Rental income splits

Rental income splits

By Published On: 17 May 2017Categories: News

Our current tax regime provides a potential benefit of a historically high level of income tax personal allowance. The increases in the personal allowance in recent years has come at the cost of reductions in the band of income being taxed at basic rate but, in the current year, an individual may have £43,000 of income before higher rate tax applies. Married couples and civil directors have opportunities to double the income limit and they are helped by the tax rules which treat asset transfers between couples as tax neutral. There are however traps for the unwary.

One area that HMRC seem to be paying close attention to at the moment is how rental income is divided between spouses. The law on this point has not changed for many years.

The general rule is where rents are received from an asset held in the names of individuals who are married to each other and living together, the income is shared equally. This rule often works very well for many married couples. Even if the husband has contributed 90% of the capital to purchase the property, the wife is deemed to receive half of the income.

However what if the couple want to allocate more share of the income to the spouse with little other income? It is possible to vary this default position provided that:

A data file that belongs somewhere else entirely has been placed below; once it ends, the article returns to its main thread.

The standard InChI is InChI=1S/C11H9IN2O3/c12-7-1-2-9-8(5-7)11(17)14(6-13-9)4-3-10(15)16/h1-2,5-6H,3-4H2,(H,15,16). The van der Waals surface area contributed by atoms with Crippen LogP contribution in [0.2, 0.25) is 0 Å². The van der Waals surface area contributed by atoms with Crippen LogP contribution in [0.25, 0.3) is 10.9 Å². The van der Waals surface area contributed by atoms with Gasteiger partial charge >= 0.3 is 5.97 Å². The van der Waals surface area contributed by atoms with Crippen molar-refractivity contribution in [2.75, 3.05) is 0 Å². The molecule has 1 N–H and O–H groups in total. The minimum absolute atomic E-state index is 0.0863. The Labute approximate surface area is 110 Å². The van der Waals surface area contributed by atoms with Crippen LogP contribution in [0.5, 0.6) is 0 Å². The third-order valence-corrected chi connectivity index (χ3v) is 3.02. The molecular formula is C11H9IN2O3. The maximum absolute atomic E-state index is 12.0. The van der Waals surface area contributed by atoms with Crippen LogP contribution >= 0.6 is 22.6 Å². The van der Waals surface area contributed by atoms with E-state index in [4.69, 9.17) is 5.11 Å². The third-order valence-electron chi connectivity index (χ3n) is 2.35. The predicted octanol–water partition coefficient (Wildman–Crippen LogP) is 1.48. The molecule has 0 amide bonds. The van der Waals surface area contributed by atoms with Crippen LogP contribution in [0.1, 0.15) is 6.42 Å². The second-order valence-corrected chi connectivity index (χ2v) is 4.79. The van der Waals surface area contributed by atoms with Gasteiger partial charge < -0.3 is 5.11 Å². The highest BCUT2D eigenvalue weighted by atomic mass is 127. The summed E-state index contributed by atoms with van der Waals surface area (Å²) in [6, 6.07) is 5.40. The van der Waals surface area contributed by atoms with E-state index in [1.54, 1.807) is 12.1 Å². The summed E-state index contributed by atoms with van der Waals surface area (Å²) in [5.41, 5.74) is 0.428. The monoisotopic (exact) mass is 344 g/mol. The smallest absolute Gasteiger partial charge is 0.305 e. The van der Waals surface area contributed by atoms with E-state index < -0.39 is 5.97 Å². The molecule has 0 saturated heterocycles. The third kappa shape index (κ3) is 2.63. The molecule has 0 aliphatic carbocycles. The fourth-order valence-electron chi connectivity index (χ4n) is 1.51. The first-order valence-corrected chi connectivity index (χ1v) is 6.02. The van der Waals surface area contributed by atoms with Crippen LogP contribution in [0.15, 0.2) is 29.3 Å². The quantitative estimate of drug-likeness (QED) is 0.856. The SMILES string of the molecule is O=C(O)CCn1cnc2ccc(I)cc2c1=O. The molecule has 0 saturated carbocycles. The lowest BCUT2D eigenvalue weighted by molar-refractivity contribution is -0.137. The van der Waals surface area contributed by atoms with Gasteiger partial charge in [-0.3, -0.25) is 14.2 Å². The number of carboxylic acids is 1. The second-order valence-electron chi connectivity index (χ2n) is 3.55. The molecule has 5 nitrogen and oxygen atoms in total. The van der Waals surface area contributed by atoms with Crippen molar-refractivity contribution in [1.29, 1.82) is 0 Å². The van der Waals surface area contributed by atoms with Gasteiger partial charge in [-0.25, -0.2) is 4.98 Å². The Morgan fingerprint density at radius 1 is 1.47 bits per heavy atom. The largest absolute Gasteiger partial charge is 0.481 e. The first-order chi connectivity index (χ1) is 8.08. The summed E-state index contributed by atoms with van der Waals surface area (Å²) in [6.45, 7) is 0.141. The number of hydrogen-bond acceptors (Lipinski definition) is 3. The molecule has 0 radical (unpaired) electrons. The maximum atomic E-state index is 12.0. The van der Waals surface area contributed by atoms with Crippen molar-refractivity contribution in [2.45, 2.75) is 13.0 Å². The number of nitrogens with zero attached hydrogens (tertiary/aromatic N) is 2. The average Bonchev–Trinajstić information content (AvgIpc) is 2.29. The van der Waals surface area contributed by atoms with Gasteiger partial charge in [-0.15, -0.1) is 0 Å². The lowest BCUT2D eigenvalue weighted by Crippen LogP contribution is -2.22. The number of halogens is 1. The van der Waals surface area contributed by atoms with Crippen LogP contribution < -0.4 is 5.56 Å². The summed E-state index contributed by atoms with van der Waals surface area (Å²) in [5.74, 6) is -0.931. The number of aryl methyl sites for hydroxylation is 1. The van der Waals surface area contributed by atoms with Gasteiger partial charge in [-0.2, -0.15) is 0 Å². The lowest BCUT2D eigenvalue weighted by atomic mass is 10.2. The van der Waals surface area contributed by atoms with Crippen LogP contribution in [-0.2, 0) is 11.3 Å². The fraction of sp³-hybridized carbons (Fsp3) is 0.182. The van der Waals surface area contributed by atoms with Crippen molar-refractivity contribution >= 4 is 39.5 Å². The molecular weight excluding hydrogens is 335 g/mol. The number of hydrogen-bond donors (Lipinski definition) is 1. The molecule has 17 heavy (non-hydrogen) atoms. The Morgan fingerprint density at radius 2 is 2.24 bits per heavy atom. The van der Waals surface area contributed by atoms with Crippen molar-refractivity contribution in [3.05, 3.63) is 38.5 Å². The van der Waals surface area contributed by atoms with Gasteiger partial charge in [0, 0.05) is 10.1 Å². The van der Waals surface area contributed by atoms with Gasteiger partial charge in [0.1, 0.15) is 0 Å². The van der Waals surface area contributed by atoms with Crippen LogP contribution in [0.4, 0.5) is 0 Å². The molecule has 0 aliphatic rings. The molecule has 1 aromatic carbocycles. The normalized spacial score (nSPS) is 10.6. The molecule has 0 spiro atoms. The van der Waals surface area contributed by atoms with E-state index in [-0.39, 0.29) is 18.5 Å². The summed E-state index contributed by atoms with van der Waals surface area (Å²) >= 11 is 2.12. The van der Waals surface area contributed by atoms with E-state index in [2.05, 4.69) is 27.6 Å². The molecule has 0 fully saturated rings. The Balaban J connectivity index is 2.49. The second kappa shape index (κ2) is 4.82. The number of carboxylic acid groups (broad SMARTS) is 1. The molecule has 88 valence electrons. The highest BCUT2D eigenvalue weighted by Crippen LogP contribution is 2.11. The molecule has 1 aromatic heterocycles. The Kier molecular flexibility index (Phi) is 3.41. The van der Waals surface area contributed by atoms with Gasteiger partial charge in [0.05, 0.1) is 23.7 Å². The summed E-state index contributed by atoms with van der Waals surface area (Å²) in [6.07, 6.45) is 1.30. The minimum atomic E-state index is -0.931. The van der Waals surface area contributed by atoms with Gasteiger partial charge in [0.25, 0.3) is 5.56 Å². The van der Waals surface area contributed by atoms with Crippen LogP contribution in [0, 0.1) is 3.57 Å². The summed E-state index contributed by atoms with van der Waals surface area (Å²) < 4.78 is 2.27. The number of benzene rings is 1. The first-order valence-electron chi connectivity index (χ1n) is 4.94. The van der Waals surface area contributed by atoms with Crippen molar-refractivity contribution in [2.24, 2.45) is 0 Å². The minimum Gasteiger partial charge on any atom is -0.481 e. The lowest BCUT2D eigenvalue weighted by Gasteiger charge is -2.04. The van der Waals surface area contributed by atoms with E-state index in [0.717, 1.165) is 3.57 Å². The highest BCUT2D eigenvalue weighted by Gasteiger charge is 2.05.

• the couple make a joint declaration, and
  • they are ‘beneficially entitled’ to unequal shares in the property.

The joint declaration is made on a form – Form 17 – and requests evidence to support the declaration that beneficial  interests in the property are unequal, for example a declaration or deed.

Here’s where many couples get into difficulties. If the property is located in England, Wales or Northern Ireland, it is often owned by married couples as ‘joint tenants’. If so, the split is 50/50. The split remains 50/50 even if a declaration of deed is submitted. A necessary preliminary step is to change the ownership of the property from a ‘joint tenancy’ into ownership as ‘tenants in common’. In Scotland, ‘common owners’ is similar in principle to tenants in common.

The rules summarised above do not apply to properties which fall within the definition of furnished holiday lettings and properties held by a partnership where the spouses are directors. In both these cases trading profits may be allocated in any way the directors choose. However, HMRC consider that it is unusual for a couple to be in partnership as the existence of a partnership depends on a degree of organisation similar to that required in an ordinary commercial business.

Please contact us if you wish to consider your options for splitting income.

Note: All the information and advice in this blog post was correct at the time of writing.

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